COLUMN: Dear society, this is what it means to be a woman in America

Katja+Benz

Katja Benz

Katja Benz, Columnist

Women’s history month started last week. While we have made great strides in equality for all gender identities, there’s something that hasn’t been so equal: safety.

When we see women in the media, they are always alone. And by alone, I mean they can be in public alone with no risk of being injured or worse.

As a little kid, I was told to never talk to strangers because you never know who they are or where they could take you.

However, as I’ve gotten older I’ve noticed that it has become less and less a reality, especially for women. As I’ve gotten older, if I see another woman being followed, I come up to her and help her to check to see if she’s okay.

That, unfortunately, is not the case for some women. Just because women should doesn’t mean they do.

There were times last semester where I would walk home from the newsroom alone at midnight. While I wasn’t particularly worried about myself, I still held my keys through my fingers to use them as a weapon just in case I needed to.

At points in that same semester, I wasn’t the last person to leave the newsroom. On one occasion, I remember our editor in chief, one of the associate news editors and photo editor, who are all female identifying, were still in the newsroom after I left around 11:30 p.m.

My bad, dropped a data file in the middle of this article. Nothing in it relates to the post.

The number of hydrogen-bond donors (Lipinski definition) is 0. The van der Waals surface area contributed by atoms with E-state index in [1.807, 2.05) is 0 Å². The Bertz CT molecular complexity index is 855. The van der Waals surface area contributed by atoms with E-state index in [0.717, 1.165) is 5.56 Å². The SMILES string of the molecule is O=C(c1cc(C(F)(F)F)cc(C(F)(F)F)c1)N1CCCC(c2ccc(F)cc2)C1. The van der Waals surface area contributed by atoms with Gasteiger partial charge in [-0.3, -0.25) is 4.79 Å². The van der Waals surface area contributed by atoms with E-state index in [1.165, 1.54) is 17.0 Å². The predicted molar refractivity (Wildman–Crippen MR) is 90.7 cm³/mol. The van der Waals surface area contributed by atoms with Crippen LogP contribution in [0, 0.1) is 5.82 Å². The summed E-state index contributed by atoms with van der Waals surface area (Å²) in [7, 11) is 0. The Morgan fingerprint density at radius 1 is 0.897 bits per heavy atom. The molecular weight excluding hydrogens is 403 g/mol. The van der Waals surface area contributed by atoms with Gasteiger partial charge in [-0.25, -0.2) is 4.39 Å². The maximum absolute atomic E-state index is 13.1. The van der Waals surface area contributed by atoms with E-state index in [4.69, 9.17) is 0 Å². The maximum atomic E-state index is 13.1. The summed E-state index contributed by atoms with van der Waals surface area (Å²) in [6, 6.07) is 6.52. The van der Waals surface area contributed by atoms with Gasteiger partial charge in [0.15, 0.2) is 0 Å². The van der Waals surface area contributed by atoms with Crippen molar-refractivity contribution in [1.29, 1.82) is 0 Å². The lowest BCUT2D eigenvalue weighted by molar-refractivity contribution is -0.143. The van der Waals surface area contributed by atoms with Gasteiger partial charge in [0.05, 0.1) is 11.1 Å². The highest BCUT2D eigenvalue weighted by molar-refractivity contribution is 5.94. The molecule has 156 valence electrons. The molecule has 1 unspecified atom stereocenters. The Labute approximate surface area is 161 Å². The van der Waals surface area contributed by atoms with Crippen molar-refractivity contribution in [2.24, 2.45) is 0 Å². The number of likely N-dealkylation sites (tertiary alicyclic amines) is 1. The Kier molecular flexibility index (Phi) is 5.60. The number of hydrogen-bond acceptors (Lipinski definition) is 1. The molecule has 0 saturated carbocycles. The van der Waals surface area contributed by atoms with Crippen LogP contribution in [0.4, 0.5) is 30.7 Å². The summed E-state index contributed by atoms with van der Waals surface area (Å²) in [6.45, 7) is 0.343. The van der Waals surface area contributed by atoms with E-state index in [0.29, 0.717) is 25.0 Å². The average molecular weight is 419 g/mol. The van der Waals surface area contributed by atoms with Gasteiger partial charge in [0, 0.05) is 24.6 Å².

I was more worried about their safety than my own. There are so many ways that any of them could have gotten hurt and if they were alone, I would have felt awful if they were.

I see so many women carry pepper spray in their purses. Here on campus, I see female students have pepper spray or sharp objects on their lanyards to protect themselves. That rhetoric is a scary one. Women shouldn’t have to worry about getting followed anywhere they go.

Another scary rhetoric is what happens when a woman says no to a man after being asked out.

While this has never happened to me, it’s happened to my friends. Every time, they get scared for their life, especially because they were being followed or worse.

It scares me to think about the fact that women always walk around with this fear. If this fear starts at young ages when we can’t defend ourselves, then how are we supposed to know how to handle it when we’re older?

We don’t. And there needs to be something to change.

We can start by treating women with the same respect we give men automatically. By doing that, we even the playing field for everyone, regardless of gender identity, race or ability level.

How does this sexism help anyone?

It doesn’t and it shows.

Katja Benz is a junior English major. She can be reached at 581-2812 or [email protected]